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    What if that huge conservative doctrinal achievement was mere dicta?

    What if that huge conservative doctrinal achievement was mere dicta?

    I have expressed my frustration with those who see some salvation in the supposed advancement of constitutional federalism in the ruling by Chief Justice Roberts and the four conservative dissenters that the Commerce and Necessary and Proper Clauses did not justify forcing people into commerce.

    Those rulings arguably were not essential to the decision.  Once the Court (the Chief Justice and the four liberal Justices) found that the mandate was justified under the power of Congress to tax, the Court could have stopped right there, declined to address the Commerce and Necessary and Proper Clause arguments, and the result would have been the same.  Indeed, the four liberal Justices in the majority on the tax issue were in the dissent on the other issues.

    The Commerce and Necessary and Proper Clause holdings may be deemed limited by some future composition of the Court to the unique facts of the Obamacare mandate, or worse, considered mere dicta, meaning opining by the Court which while informative is not binding on inferior or future Courts because not essential to the ruling.

    Ilya Somin makes this point as well:

    One possible reason to dismiss the importance of the Court’s treatment of these issues is that it might have been mere dictum. After all, the Court upheld the mandate based on the Tax Clause, so the other two issues were not essential to the outcome.

    Somin points to a contrary position taken by his co-blogger, Jonathan Adler, as to whether these rulings were essential and therefore not mere dicta.  Reasonable people may differ.

    Expect, as Somin does, that a future Supreme Court may consider itself bound by the Commerce and Necessary and Proper Clause rulings depending upon that Court’s own predisposition on the subject:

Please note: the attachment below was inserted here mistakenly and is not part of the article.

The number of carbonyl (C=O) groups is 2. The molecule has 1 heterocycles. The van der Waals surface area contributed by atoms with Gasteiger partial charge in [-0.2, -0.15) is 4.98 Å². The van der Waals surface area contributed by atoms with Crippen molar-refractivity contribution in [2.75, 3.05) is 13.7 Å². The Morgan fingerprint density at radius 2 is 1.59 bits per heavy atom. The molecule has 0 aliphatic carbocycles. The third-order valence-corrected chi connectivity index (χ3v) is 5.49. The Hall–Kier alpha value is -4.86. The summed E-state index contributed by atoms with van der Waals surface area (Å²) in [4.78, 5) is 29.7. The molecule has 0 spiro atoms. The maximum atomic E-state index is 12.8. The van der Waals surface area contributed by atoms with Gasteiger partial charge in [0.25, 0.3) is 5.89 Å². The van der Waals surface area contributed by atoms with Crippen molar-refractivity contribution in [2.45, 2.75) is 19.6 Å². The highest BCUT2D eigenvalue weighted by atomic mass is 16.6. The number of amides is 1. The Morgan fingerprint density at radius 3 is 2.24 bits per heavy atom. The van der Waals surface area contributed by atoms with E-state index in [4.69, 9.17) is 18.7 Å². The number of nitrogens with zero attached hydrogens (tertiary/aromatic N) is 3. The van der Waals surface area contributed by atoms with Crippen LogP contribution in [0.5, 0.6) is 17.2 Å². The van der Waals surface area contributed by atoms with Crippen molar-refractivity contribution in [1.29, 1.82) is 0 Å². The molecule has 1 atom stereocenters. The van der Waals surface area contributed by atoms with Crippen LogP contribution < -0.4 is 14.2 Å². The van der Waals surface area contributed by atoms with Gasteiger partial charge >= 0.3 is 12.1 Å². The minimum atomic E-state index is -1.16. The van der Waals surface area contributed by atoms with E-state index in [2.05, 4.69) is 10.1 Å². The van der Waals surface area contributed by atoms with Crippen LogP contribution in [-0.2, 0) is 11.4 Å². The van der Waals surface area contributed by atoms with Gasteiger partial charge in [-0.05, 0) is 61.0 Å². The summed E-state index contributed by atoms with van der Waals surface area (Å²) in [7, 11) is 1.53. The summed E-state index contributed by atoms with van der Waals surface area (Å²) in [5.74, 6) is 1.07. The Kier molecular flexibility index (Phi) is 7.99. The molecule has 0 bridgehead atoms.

Obviously, whether or not Roberts’ analysis will really have an effect on future cases depends in large part on future Supreme Court appointments and the political situation. If, for example, Barack Obama gets reelected in November and replaces one or more conservative Supreme Court justices with liberals, yesterday’s Commerce and Necessary and Proper ruling will likely be ignored or overruled.

    The great conservative doctrinal achievement which supposedly is the silver lining in the decision may be illusory.

    Obama and Democrats achieved judicial ratification of Obamacare.  Conservatives got a lecture on the Commerce and Necessary and Proper Clauses which, while satisfying, may have been just a lecture.

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    Comments



     
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    PhillyGuy | June 30, 2012 at 9:39 am

    I just fear that Republicans will get wrapped up in the recriminations and acrimony and forget to work to get more of us elected in November. That their spirit is so deflated from this, that they can only look backward.


       
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      jimzinsocal in reply to PhillyGuy. | June 30, 2012 at 11:31 am

      I agree and mentioned that in a thread at NRO. All the granular stuff is a great debate among legal folks but it wont change things for November. How many times have we seen republicans lose on an issue because they got too wrapped in ideology to the point voters eyes roll.
      A perfect example is Immigration reform.
      While our Senators fiddle with fine tuning and tactics…Obama basically walks away with the perception that he is doing something about the issue.
      That he won the talking point is impossible to deny. He even got the added bonus of basically taking the economy off the news focus.
      Id hate to see the same thing happen with Obamacare.
      Rather than endless legal analysis…we need a simple and effective way to explain what happened in the court that Johnq Averageamerican understands and can see some Republican position/platform that makes better sense to him.
      Sadly, this is exactly the sort of thing Newt could have done far better than Romney….given Romney’s unique relationship with a government healthcare system.
      If all Romney can offer as a plan is repeal of Obamacare? Its not going to work. Thats something Congress can do now without Romney. Dump the mandate via Congress.
      In other words…Romney shouldnt run on whats wrong with Obamacare but rather a solid alternative that seems to solve healthcare issues without government intrusion into our lives and the lives of busnisses everywhere.
      Lets not repeat the mistake democrats made around the Budget mess by simply saying (as they did with Republican effort) all we know is we dont like theirs.
      So yeah…understanding what happened in court is interesting it wont win an election unless we fashion a plan…an alternative that sells well to voters.


     
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    jregan11 | June 30, 2012 at 9:40 am

    The remedy for tax is Tea.


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